By  on March 9, 2010

Neiman Marcus Inc. reported net earnings of $4 million for its second quarter ended Jan. 30, compared with a net loss of $509.2 million in the prior year, and said business trends are improving.

Total revenues in the quarter came to $1.1 billion versus $1.08 billion in the prior year. Comparable revenues were up 0.6 percent.

While a year ago the luxury chain was grappling with bloated inventories and the recession, Neiman’s is now focused on rebuilding inventories in cases where cuts were too drastic, such as shoes; offering lower prices, but not trading down; formulating new strategies for Last Call outlets and the Cusp specialty chain; maintaining significant cash and liquidity, and deleveraging, although no major debt comes due until 2013, with $1.6 billion due at that time. The company has no outstanding borrowings on its $600 million revolver.

“In those areas we tightened inventory more than appropriate, we lost some business, but we are going to more than make up for it,” Burt Tansky, Neiman’s president and chief executive officer, said during a conference call. “There won’t be any more overreactions. We learned lessons to more accurately calculate demand and inventories.”

Operating earnings were $67.1 million compared with an operating loss of $592.7 million in the year-ago quarter. The company’s adjusted operating loss in the second quarter of fiscal year 2009, excluding noncash impairment charges of $560.1 million, was $32.6 million. The charges were related primarily to writing down the value of goodwill and trade names, as well as certain long-lived assets.

“I am pleased with the results and the progress we have made,” said Tansky. “We have begun to experience improved trends,” including positive comparable-store sales since December. “We entered the holiday quarter with our inventories very much in control. We achieved this increase because we did not take the level of unplanned markdowns as last year.”

Each division contributed significantly to earnings before interest, taxes, depreciation and amortization, Tansky added. The best categories last quarter were jewelry, shoes and contemporary apparel.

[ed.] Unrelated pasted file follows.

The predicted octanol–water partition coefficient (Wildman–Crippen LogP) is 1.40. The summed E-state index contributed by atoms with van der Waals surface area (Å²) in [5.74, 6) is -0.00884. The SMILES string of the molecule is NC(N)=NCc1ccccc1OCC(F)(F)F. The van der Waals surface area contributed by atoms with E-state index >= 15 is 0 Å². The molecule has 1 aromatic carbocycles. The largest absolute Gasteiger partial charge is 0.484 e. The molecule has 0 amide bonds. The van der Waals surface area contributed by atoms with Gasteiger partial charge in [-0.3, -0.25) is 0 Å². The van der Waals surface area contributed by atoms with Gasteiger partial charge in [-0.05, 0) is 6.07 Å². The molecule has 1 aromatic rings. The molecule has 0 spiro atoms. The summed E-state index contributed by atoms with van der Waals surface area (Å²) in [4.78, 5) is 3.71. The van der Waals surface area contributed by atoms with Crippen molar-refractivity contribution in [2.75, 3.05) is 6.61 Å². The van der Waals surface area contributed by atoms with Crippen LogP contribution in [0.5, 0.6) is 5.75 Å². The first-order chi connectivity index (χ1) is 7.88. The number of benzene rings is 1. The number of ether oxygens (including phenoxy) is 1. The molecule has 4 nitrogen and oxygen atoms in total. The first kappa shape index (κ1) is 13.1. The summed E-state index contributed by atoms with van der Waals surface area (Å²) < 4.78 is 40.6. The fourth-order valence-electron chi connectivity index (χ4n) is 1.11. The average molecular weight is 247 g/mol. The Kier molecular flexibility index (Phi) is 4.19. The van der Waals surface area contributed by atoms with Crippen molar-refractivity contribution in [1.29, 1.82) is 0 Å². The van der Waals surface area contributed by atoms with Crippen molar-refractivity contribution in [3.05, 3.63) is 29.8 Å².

Neiman’s, Tansky said, “provided our customers with highly edited assortments at all price points. We have maintained our very strong commitment to the high end, but increased our depth in mid- and opening-price points. The strategy has been well received by our customers. We continue to offer the latest luxury and designer merchandise as always, and, once again, we are not trading down but we are offering additional options within our assortments. This strategy takes time. With spring, progress will be even more visible.…

“The aspirational customer to some degree is coming in and liking what she sees,” Tansky said. “The aspirational customers really got hit hard. We felt they vacated our stores lastyear.”

He cited Bergdorf Goodman’s 9 percent sales increase in the quarter as being primarily due to the return of the “loyal New York customer base and increase in tourism spend.”

He also cited stronger trends in Florida, California “and more broadly the Northeast.”

Some relatively new strategies that are clicking with customers are “perk” cards, including free meals; “midday dashes” providing deals for two or three hours on select items but also getting a “halo” effect on regular-priced goods, and a new iPhone application bringing shoe sales at Bergdorf’s to customers’ fingertips. Every day a single shoe is featured, only through the app or at Bergdorf Goodman.

On the off-price business, Tansky noted an evolving “strategic approach including developing greater infrastructure in stores and online. We have 28 stores now and are working with very important vendors in full-line stores to develop new inventory with prominent labels and focused on exact trends of the moment. We are trying to bring our Last Call stores more in line with what should be available to that customer base….We are enthused by an opportunity to increase our share for the growing off-price mode.”

Like Saks Fifth Avenue previously said, Neiman’s has shifted from “a defensive mode to a more offensive stance,” Tansky said, though the luxury chain is operating with a 22 percent reduction in payroll, which could change as sales continue to improve.

The only full-line store opening planned is in Walnut Creek, Calif., in 2012.

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